Deadbeat Uncle Sam?

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As Minnesota’s two seasons — winter and road construction — collide again this month, the state is launching transportation projects worth $1.1 billion at 74 Twin Cities locations, 194 in Greater Minnesota and 40 others not on highways.

Included is capacity expansion work that will complete Hwy. 610 in the northwestern metro, widen Interstate Hwy. 94 from Rogers to St. Michael and Hwy. 100 in St. Louis Park and add priced congestion lanes to I-35E north of downtown St. Paul. So much for conservative claims that our government is bent on increasing traffic congestion.

The Minnesota Department of Transportation is going full speed ahead on this ambitious to-do list — what Commissioner Charles Zelle likened to “building a Vikings’ stadium in a single season” — despite warnings that Washington could welch on its promise to pay about one-third of the costs.

Officials in Arkansas and Tennessee have already scaled back their road work programs in the face of a new projection that the federal Highway Trust Fund will dry up in July without congressional action.

South Dakota is nearing a decision to do the same thing. Other states are likely to rush their paperwork for reimbursement of road construction and repair outlays to the feds, which could speed the time when the fund runs short. Minnesota officials aren’t worried, though.

“At this point we are not delaying any projects,” said MnDOT spokesman Kevin Gutknecht. “Our finance people say we have a cushion. For a period of time, we’re OK.”

Threats of the so-called “richest country on earth” failing to pay its bills have become commonplace lately amid partisan gridlock in Washington. But while debt-ceiling controversies seem to have been settled, a bipartisan rush to a transportation fiscal cliff proceeds unabated.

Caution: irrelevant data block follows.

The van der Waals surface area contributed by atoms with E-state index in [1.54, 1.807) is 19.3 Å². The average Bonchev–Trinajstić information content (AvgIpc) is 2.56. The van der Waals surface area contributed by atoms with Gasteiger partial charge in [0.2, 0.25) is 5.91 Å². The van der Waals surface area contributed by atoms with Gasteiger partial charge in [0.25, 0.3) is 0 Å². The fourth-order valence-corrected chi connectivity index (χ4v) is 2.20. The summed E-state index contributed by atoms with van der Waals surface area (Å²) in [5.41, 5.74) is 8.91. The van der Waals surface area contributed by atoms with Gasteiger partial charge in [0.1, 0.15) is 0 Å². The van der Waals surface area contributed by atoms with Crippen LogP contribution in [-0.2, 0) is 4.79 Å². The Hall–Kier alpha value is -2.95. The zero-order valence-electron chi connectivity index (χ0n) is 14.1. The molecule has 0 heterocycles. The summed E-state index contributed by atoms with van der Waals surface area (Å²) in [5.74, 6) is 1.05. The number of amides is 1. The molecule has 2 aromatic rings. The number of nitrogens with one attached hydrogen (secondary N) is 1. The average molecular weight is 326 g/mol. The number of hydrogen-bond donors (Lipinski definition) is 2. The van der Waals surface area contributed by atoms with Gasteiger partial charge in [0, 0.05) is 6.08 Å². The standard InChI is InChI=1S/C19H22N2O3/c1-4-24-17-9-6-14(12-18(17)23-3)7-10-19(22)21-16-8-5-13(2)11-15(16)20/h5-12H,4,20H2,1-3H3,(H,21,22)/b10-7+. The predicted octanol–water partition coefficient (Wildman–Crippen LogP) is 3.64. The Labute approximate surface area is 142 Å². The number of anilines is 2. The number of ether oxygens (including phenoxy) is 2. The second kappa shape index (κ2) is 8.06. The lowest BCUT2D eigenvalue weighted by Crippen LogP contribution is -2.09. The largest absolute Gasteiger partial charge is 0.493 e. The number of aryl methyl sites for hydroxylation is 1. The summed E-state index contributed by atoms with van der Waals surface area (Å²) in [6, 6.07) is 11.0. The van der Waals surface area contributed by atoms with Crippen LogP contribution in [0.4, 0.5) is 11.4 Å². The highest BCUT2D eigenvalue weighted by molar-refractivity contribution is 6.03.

Practically no one — with a rare exception or two — dares to raise federal fuel taxes, which have supported highways since 1932 and especially since the birth of the interstate highway program in the 1950s. But the rate was last raised to 18.4 cents a gallon of gasoline and 24.4 cents for diesel in 1993 and has lost more than a third of its buying power to inflation. Meanwhile, driving is down and fuel economy is up, further depleting collections. In the breach, Congress has appropriated more than $53 billion in non-user general funds to prop up the fund.

This and other subsidies for drivers have brought user support of highway costs to less than 42 percent in Minnesota, a share barely more than transit riders pay at the farebox for considerably less convenience, access and mobility.

President Obama and a full ideological spectrum in Congress have proposed all sorts of non-user gimmicks to keep the highway fund solvent. None of these ideas has gained broad support so far.

Bringing the fuel tax into the 21st century would be the right way to fix what has become an ongoing government debt crisis, but it won’t happen in an election year — or probably any non-election year, for that matter. Expect more driver subsidy bandaids instead of Uncle Sam reneging for long on his pavement obligations.